Progression and new onset of nonalcoholic fatty liver disease in living kidney donors compared to healthy controls

Helena Katchman, Shira Zelber-Sagi, Roni Baruch, Galia Berman, Idit F. Schwartz, Doron Schwartz, Richard Nakache, Yaacov Goykhman, Polina Katz, Oren Shibolet, Moshe Shashar, Ayelet Grupper*

*Corresponding author for this work

Research output: Contribution to journalArticlepeer-review


Background: There is growing evidence linking nonalcoholic fatty liver disease (NAFLD) with reduced glomerular filtration rate (GFR). Living kidney donors do not have underlying kidney disease, but have reduced GFR as a result of nephrectomy. Whether kidney donation is associated with a higher risk for development or progression of NAFLD is currently unknown. Methods: Retrospective evaluation of metabolic parameters and sonographic evidence of NAFLD were performed in 232 living kidney donors and 162 healthy controls. Results: A total of 25 donors and 44 controls had NAFLD at baseline. During a mean follow-up of 6.8 years, 6 donors (24%) and 17 controls (38.6%) (P =.29) had a remission of NAFLD, related with decreased body mass index (BMI). The progression of NAFLD fibrosis score was similar in both groups. New onset of NAFLD was observed in 14 (6.8%) donors and 13 (11.01%) controls (P =.211), and was related to increased BMI and a higher baseline Fatty Liver Index score. Neither eGFR nor urine albumin excretion in the donors were related to new onset or progression of NAFLD. Conclusions: Reduced kidney function secondary to kidney donation is not associated with increased incidence or progression of NAFLD.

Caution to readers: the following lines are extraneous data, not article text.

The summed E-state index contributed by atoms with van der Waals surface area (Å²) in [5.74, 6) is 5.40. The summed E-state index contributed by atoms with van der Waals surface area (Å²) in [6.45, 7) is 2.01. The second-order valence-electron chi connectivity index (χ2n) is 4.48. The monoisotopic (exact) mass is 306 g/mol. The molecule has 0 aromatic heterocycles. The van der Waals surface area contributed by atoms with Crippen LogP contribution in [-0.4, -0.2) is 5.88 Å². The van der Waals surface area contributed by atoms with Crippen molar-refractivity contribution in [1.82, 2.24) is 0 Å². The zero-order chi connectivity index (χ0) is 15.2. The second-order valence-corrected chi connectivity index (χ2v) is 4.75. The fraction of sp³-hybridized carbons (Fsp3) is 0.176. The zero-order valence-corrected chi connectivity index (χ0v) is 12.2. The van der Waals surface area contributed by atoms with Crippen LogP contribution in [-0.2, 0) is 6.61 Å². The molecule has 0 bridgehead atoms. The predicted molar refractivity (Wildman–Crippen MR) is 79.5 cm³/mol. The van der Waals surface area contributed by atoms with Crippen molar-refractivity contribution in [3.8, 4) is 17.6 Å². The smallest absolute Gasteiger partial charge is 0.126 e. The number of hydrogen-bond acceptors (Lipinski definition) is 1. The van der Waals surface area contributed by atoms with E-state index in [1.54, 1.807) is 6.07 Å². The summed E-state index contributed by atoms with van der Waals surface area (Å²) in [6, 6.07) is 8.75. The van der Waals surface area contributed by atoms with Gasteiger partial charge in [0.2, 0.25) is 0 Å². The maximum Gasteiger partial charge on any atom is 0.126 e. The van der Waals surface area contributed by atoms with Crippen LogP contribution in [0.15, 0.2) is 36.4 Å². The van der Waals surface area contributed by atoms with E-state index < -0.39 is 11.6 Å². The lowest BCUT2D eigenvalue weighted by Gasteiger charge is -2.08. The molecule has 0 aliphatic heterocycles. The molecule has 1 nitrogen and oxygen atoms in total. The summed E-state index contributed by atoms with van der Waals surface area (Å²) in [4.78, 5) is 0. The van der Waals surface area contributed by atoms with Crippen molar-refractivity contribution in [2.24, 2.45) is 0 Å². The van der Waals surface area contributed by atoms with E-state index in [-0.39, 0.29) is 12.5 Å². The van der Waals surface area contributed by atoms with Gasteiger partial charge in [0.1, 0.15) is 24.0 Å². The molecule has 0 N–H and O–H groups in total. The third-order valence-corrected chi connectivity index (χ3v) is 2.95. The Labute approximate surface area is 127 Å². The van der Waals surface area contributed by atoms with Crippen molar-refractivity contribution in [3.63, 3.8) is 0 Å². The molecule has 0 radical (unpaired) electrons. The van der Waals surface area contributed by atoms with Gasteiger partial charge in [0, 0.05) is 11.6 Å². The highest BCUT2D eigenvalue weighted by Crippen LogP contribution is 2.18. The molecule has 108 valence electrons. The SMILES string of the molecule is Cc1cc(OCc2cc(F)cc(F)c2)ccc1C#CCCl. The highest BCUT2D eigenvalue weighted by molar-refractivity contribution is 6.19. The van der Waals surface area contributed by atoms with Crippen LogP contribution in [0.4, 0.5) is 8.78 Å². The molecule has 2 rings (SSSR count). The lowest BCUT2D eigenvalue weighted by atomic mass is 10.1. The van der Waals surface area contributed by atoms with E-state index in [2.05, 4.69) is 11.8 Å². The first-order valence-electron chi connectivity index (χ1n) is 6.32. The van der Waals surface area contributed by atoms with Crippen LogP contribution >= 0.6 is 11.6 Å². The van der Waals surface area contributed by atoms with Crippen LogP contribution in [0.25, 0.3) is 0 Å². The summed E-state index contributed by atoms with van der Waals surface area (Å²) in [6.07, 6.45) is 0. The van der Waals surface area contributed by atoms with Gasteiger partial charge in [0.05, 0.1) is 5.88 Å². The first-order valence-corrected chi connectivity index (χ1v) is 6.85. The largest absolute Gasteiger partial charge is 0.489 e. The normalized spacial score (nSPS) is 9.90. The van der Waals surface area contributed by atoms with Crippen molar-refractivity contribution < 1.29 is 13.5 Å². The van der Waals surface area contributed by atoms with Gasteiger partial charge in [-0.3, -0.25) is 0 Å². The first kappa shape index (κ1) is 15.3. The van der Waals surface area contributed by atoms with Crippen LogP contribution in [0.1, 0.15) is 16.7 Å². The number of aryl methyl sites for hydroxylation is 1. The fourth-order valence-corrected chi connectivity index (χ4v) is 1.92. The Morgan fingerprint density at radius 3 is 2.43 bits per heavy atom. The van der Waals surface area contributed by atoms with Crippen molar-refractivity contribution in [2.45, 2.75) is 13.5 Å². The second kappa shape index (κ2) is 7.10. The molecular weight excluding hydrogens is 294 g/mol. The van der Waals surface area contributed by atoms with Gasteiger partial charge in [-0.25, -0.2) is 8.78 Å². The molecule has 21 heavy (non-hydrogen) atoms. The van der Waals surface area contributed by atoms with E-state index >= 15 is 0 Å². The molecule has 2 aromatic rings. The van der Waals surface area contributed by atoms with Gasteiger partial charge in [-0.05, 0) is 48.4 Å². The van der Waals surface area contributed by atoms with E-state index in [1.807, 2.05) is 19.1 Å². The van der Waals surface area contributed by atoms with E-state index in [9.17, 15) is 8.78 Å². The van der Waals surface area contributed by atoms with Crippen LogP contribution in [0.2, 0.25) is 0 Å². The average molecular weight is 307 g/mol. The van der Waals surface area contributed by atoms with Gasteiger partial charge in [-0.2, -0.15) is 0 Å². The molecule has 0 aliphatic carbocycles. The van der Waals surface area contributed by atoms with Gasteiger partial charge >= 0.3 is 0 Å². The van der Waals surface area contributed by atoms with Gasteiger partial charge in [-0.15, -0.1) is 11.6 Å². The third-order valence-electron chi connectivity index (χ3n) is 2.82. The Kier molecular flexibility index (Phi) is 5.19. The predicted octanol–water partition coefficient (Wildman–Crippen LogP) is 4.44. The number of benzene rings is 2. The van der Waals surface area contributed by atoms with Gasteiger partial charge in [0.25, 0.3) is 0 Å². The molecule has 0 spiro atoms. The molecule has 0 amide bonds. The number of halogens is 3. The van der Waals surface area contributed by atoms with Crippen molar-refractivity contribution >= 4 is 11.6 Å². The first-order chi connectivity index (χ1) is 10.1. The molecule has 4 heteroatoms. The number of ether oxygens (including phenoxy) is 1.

Original languageEnglish
Article numbere13240
JournalClinical Transplantation
Issue number5
StatePublished - May 2018


  • glomerular filtration rate
  • living kidney donors
  • metabolic syndrome
  • nonalcoholic fatty liver disease


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